As shared in February, the provincial government has been undertaking amendments to the Professional Governance Act (PGA). The intention of the amendments is to improve consistency and best practices among registered professionals under the PGA, and to allow for the designation of new regulatory bodies. The Bill, Bill 21-Professional Governance Amendment Act-2022, had its first reading on April 25, second reading on May 2, and the third reading on May 11. The Bill is now proceeding to Royal Assent. Most of the proposed amendments will come into force on the date of Royal Assent.
Many amendments were put forward. However, there are eight changes to the legislation that are particularly noteworthy for AIBC registrants:
- Continuing Education Compliance
This new provision allows for CES compliance to be dealt with as an administrative matter, rather than as a professional conduct complaint. For example, if after an appropriate amount of notice and reminders, suspension/cancellation of a registrant’s registration can take place for those who fail to complete CES requirements.
- Repair Drafting Errors to Allow for Designation of New Regulatory Bodies under the PGA
The original PGA language had drafting errors, such as the Office of Superintendent of Professional Governance (OSPG) designating the “regulator body” rather than the “profession”. These have now been corrected.
- Office of Superintendent of Professional Governance Levies
This provision allows for the OSPG to impose fees on regulators for OSPG’s operation. The OSPG has stated the majority of its budget will be publicly funded, and that any fee amount would be ‘nominal’. It is not anticipated that this will be in force until 2023/2024.
- Terminology Changes
Several terminology changes are being introduced, including: “association” to “regulator”, “President” and “Vice President” to “Chair” and “Vice Chair”, and also “Council” to “Board”.
- Indigenous Traditional Knowledge and Practices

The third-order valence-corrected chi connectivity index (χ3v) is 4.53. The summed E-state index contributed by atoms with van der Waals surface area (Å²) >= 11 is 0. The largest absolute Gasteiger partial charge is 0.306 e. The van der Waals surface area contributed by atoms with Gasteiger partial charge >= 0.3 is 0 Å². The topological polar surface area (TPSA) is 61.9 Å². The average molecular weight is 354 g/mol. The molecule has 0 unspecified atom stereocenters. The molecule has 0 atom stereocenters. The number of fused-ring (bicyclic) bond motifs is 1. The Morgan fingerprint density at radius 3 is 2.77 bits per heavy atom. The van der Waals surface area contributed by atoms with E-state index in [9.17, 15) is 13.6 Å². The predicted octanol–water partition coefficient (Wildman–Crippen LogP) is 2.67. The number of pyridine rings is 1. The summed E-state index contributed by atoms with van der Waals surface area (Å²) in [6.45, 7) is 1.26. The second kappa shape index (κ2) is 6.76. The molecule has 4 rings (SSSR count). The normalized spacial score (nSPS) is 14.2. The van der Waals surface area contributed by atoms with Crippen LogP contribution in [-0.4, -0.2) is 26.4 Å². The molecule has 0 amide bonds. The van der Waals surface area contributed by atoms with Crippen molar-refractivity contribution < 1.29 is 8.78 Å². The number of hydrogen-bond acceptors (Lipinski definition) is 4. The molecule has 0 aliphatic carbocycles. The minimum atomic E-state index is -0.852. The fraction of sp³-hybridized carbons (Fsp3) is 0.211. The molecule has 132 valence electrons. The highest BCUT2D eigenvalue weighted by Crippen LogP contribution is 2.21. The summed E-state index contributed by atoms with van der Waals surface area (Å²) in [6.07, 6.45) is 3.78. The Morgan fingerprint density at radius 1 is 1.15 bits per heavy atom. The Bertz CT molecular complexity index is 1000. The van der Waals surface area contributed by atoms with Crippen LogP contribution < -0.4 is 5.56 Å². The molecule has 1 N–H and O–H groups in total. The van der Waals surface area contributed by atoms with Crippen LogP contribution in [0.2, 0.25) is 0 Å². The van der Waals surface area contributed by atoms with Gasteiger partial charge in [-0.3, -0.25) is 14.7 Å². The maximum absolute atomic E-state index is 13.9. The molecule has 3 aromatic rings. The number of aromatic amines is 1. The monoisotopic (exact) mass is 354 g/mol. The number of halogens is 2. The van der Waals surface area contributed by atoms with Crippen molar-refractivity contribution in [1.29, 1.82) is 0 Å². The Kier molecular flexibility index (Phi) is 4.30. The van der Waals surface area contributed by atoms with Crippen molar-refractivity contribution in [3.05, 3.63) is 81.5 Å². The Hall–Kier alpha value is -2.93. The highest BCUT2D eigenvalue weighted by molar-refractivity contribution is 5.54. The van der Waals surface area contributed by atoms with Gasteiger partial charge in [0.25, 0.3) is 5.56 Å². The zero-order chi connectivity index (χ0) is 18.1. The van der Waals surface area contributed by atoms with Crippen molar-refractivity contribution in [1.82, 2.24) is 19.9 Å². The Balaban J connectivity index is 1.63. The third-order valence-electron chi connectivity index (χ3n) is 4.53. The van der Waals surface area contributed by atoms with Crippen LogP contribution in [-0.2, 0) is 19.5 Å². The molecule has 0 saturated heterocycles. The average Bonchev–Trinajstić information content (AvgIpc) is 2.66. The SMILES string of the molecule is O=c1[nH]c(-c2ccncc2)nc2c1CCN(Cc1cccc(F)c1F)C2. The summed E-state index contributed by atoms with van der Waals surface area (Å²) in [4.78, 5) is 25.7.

This amendment clarifies that a person exercising Indigenous rights is not subject to the prohibition regarding reserved practice set out in section 54 of the PGA. It is intended primarily to address traditional practices/knowledge in relation to current biology, forestry, and agrology scopes.
- Referenda and Motions from the Floor
This provision updates rules around referenda and motions from the floor at annual general meetings. While annual meetings are still required, the amendments remove the requirement for the council of a regulatory body to conduct a referendum on a resolution of a general meeting.
- Limited Liability Partnerships (LLPs)
This provision allows regulatory bodies, including the AIBC, to establish bylaws allowing architectural firms to exist as LLPs. This type of partnership has different personal liability elements but does not reduce a firm or architect’s professional obligations or liability, and expands the ‘business vehicles’ that architectural firms could adopt. Of note, this was an original request of the AIBC from more than 10 years ago.
- Less Onerous ‘Declaration’ Requirements
Certain parts of the PGA, currently not in force, create competency and conflict of interest ‘declaration’ obligations that were seen as onerous (e.g., potentially required for every commission). Amendments allow for more flexible, case-by-case and profession-specific declaration obligations to be established by regulation.
For more information about the amendments and to view Bill 21-Professional Governance Amendment Act-2022, please visit the provincial government website. We encourage registrants to review and become familiar with the legislation, especially as we enter the next phase of the transition.
The AIBC’s transition is expected to be completed in fall 2022. Registrants can expect further information and details regarding the AIBC’s transition to the Professional Governance Act in the coming weeks. It is anticipated that the first draft PGA bylaws regarding Registration, will be posted for feedback the week of May 23. In addition, the provincial government is beginning a consultation process on the Reserved Practice of the profession. As a reminder, it is the provincial government that sets Reserved Practice, unlike bylaws.
Registrants are reminded to visit the PGA Transition webpage frequently, as information will be posted there as soon as it is available. The AIBC also encourages registrants to be active participants in the transition, particularly with bylaw feedback. In the past, all bylaw suites have been amended based on registrant feedback. While registrants will not be able to vote on bylaws, the AIBC looks forward to thoughtful and insightful comments.
If you have any questions about the AIBC’s transition to the PGA, please email firstname.lastname@example.org.